the Lunar New Year issue
enfants terribles - the Lunar New Year issue enfants terribles editor in chief art direction styling SĂ¸s Uldall-Ekman words illustration CĂŠline Hallas copy editor Sienna & Ella models
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Contents Editorâ€™s Letter Born in the Year og the Horse Magic Magazine Making The Childlike Empress HAPPY Lunar New year 2014 Little China Girls Traditons surrounding the Lunar New Year Celebration Lâ€™Orangerie Orientale Finding China in Copenhagen
7 8 10 12 36 38 62 64 90
editor’s letter Welcome to Issue 2 of Enfants Terribles! With this issue we decided to colourbomb the month of January, to make up for the lack of light and liveliness, that tends to rule with the beggining of the new calendar year. Both Céline and I celebrate our birthdays in January and growing up we both enjoyed that childlike excitement and anticipation of good things to come all through January. To us the party wasn’t over. The fun was just about to begin. This is the feeling we wanted to share with you The excitement of good things to come. And what better way to do it, than by inviting you to our own little birthdayparty, a visual tribute to the celebration of the Lunar New Year, so full of colour, life and fun. All about marking and celebrating the new beginnings and oppurtunities for new things to grow. The new moon promises that Spring is just around the corner. And the story has just begun. Søs
Cover shoot Photographer: Céline Hallas Model: Sienna Headpiece: Top Shop Kimono: Den Kinesiske Butik Backdrop: Marimekko
born in the year of the horse Both being born in the year of the horse according to Chinese Astrology and seeing how this Lunar New Year we’ll be entering the Year of the Horse, we’ve decided to make the contributors descriptions one of the character traits that go with being born in this Zodiac Sign. Just for the fun of it.
Horse - Chinese Zodiac Animal Lucky Colors: green, red, purple Lucky Numbers: 3, 4, 9 Lucky Flowers: giant taro, jasmin
Personality People born in the year of the horse are extremely animated, active and energetic. Horses love to be in a crowd. With a deft sense of humor, horses are masters of repartee. They love to take center stage and delight audiences everywhere. Sometimes, the horse is a little self-centered, but it doesn’t mean that they will not be interested in any problems except their own. However, a horse person is really more cunning than intelligent, that is probably due to the fact that most horse people lack confidence.
Health Basically, horse people are very healthy, most likely because they hold a positive attitude towards life. However, heavy responsibility or pressure from their job may make them weak. Therefore horse people shouldnâ€™t do overtime too often and then come home very late. Also, they should refuse some invitations to join parties at night.
Career Jobs involving communicating with others attract horse people most. The sign of horse stands for leadership, management and decision-making. Horse people dislike taking orders. The horse can make it in any career that demands neither solitude nor meditation, for he is an extrovert and he needs to be surrounded by people who approve of him and flatter him. Good career choices for horses include: publicist, sales representative, journalist, language instructor, translator, bartender, performer, tour operator, librarian or pilot.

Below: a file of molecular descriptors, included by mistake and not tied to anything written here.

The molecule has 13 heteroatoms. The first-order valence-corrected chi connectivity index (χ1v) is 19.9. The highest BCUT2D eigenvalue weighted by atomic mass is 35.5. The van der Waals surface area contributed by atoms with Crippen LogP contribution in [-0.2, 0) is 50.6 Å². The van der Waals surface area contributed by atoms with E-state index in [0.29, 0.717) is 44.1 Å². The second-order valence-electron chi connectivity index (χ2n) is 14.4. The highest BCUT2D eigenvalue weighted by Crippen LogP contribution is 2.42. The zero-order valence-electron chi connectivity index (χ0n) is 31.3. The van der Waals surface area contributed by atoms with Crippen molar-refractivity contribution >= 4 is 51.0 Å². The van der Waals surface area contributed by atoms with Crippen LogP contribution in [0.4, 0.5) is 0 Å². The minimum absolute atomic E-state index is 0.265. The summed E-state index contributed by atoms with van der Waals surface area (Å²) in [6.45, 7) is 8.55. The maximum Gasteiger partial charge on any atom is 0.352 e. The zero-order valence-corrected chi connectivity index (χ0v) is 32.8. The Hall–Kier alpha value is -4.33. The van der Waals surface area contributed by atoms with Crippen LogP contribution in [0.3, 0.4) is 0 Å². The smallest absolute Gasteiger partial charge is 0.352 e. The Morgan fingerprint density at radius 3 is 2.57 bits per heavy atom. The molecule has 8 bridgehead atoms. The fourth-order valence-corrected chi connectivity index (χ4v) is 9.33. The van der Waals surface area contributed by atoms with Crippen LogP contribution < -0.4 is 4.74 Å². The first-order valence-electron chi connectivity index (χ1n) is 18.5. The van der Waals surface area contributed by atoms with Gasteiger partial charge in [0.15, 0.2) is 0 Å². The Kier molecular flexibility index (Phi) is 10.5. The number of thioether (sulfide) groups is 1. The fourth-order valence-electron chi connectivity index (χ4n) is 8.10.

Relationships People born during the year of the horse have a pleasant, amiable, easy going disposition. With good humor and geniality, they are extremely comfortable to get along with, for they have the ability of instantly putting people at their ease. They are very quick-witted and are right in there with you before you have had the chance to finish what you were saying; they are on to the thought in your mind even before youâ€™ve expressed it. All these guarantee their popularity and a large following of friends.
Want to see what sign your are? Go here.
magic magazine making by Søs Uldall-Ekman
Looking for China in Copenhagen Even though Copenhagen is home to many people, originating from the Middle Kingdom, the city doesn’t have an specific district that you would call Chinatown, so we had to go on a treasure hunt around town, to find fragments of China and other exotic, oriental places, while locating inspiring spots for the our own, personal Lunar New Year celebration. Our girls were invaluable collaborators in this initial research. We wanted to let them explore all the exciting details and experience it all first hand, before we shot any of the editorials. Also, children can be wonderfully inspiring and often have a surprisingly interesting angle on things, if you remember to ask them. So we did. And we observed and learned from them.
Play = Happiness It’s really important to us that we all have as much fun as possible doing this magazine, as it involves the whole family and takes up quite some of our precious together time. Additionally, how can we preach play, if we don’t practice it ourselves? Enfants Terribles Magazine aims to inspire you to play more, every single day. We know work gets in the way and that the dishes don’t do themselves, as the piles of laundry grow to impressive sizes. We don’t want you to feel guilty for not always taking the time to indulge in playful activities?, because we know you are doing your very best. What we wish is for you to remember that life is so much more than these dreary tasks and busy work schedules and remind you of your own original and fanciful childhood, and awaken your thirst for playing.